So he left me, and I him, and walked home, seeing people all almost distracted, and no manner of means used to quench the fire. The houses, too, so very thick thereabouts, and full of matter for burning, as pitch and tarr, in Thames-street; and warehouses of oyle, and wines, and brandy, and other things.

Here I saw Mr. Isaake Houblon, the handsome man, prettily dressed and dirty, at his door at Dowgate, receiving some of his brothers’ things, whose houses were on fire; and, as he says, have been removed twice already; and he doubts (as it soon proved) that they must be in a little time removed from his house also, which was a sad consideration. And to see the churches all filling with goods by people who themselves should have been quietly there at this time.

... walked, through the City, the streets full of nothing but people and horses and carts loaden with goods, ready to run over one another, and, removing goods from one burned house to another. They now removing out of Canning-streets (which received goods in the morning) into Lumbard-streets, and further; and among others I now saw my little goldsmith, Stokes, receiving some friend’s goods, whose house itself was burned the day after.
... I to Paul’s Wharf, where I had appointed a boat to attend me, and took in Mr. Carcasse and his brother, whom I met in the streets and carried them below and above bridge to and again to see the fire, which was now got further, both below and above and no likelihood of stopping it. Met with the King and Duke of York in their barge, and with them to Queenhith and there called Sir Richard Browne to them.

Their order was only to pull down houses apace, and so below bridge the water-side; but little was or could be done, the fire coming upon them so fast. Good hopes there was of stopping it at the Three Cranes above, and at Buttolph’s Wharf below bridge, if care be used; but the wind carries it into the City so as we know not by the water-side what it do there.

River full of lighters and boats taking in goods, and good goods swimming in the water, and only I observed that hardly one lighter or boat in three that had the goods of a house in, but there was a pair of Virginalls in it.

Having seen as much as I could now, I away to White Hall by appointment, and there walked to St. James’s Parks, and there met my wife ... and walked to my boat; and there upon the water again, and to the fire up and down, it still encreasing, and the wind great. So near the fire as we could for smoke; and all over the Thames, with one’s face in the wind, you were almost burned with a shower of firedrops. This is very true; so as houses were burned by these drops and flakes of fire, three or four, nay, five or six houses, one from another.

When we could endure no more upon the water; we to a little ale-house on the Bankside, over against the ‘Three Cranes, and there staid till it was dark almost, and saw the fire grow; and, as it grew darker, appeared more and more, and in corners and upon steeples, and between churches and houses, as far as we could see up the hill of the City, in a most horrid malicious bloody flame, not like the fine flame of an ordinary fire.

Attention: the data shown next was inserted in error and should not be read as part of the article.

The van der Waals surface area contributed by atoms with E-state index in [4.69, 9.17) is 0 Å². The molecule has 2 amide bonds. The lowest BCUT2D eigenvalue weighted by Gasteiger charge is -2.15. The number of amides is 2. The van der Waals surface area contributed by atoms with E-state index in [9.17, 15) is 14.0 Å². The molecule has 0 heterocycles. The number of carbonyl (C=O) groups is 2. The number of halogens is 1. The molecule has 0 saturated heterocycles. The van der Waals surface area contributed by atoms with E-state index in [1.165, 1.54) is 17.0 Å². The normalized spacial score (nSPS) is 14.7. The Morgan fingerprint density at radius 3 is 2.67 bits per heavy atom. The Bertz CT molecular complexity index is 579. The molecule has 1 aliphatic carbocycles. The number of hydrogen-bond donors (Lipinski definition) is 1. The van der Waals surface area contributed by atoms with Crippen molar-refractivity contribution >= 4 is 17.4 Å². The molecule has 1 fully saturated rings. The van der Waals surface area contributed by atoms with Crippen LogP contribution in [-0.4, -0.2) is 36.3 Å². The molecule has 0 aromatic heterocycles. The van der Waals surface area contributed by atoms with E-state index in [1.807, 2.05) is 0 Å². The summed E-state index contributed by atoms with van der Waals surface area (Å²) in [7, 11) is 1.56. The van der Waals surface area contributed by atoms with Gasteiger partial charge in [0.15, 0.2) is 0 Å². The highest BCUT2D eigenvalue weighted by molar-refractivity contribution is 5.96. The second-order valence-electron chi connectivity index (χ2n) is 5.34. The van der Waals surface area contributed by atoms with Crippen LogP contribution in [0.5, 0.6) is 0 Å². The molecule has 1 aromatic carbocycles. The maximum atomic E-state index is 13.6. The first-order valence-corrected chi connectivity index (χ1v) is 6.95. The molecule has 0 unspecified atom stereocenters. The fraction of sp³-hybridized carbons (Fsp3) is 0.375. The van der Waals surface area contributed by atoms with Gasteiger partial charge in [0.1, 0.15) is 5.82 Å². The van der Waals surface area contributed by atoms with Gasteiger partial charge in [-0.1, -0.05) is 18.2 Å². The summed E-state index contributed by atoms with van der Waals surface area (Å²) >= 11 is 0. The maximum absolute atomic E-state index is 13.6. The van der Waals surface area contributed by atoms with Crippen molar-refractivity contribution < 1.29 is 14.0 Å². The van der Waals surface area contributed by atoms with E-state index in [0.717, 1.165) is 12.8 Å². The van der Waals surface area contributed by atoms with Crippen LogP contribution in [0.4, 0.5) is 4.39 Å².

We staid till, it being darkish, we saw the fire as only one entire arch of fire from this to the other side the bridge, and in a bow up the hill for an arch of above a mile long: it made me weep to see it.


(Samuel Pepys)

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Sunday, February 16, 2014

John Bunyan

John Bunyan
(http://www.nndb.com/people/910/000095625/)
no copyright infringement intended

John Bunyan (1628 - 1688) was variously tinker, Baptist lay preacher, soldier, conscience prisoner, and above all a great writer. His Pilgrim's Progress is amazing, that's maybe the right term, amazing. As for his religious convictions, though he has been described both as a Baptist and as a Puritan, he himself preferred to be described simply as a Christian.That makes me think of people of faith who try to make a step further toward what's common in all Abrahamic religions.


(A Life in Books)

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Friday, February 14, 2014

Toccata and Fugue in D Minor played on Bayan

Vitaly Dmitriev
(http://www.accordionusa.com/chicago.htm)
no copyright infringement intended


Vitaly Dmitriev is a well-known Russian accordionist and bayan player, coming from a family of musicians: his father, Alexander Dmitriev, belongs to the elite of bayan artistry.






(The B A C H motif)

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Thursday, February 13, 2014

A Terrible Vengeance by Gogol (Animated Adaptation)

(http://www.chitalnya.ru/work/729071/)
no copyright infringement intended

Шумит, гремит, гуляет Киев.
На свадьбе сына Горобца.
В гостях и брат его, Данило,
С женою Катей. Нет отца.

Noise, rattles, Kiev's feasting.
At the wedding of Horobet's son.
His brother, Danilo, is there
Also his wife Katerina. But her father
.


With this wedding starts the story of A Terrible Vengeance (Страшная месть), part of the Evenings on a Farm near Dikanka (Вечера на хуторе близ Диканьки) by Gogol. It is a Gothic horror story based on the Cossack folklore. Katerina's father is actually an evil spirit who will kill everyone in the family (his son-in-law, Cossak Danilo, his daughter Katerina after trying several times to seduce her, their little son). Eventually the evil will be killed in turn, by a bogatyr.

An animated adaptation was made at Kievnauchfilm in 1988. Here it is:






(Gogol)

(Russian and Soviet Cinema)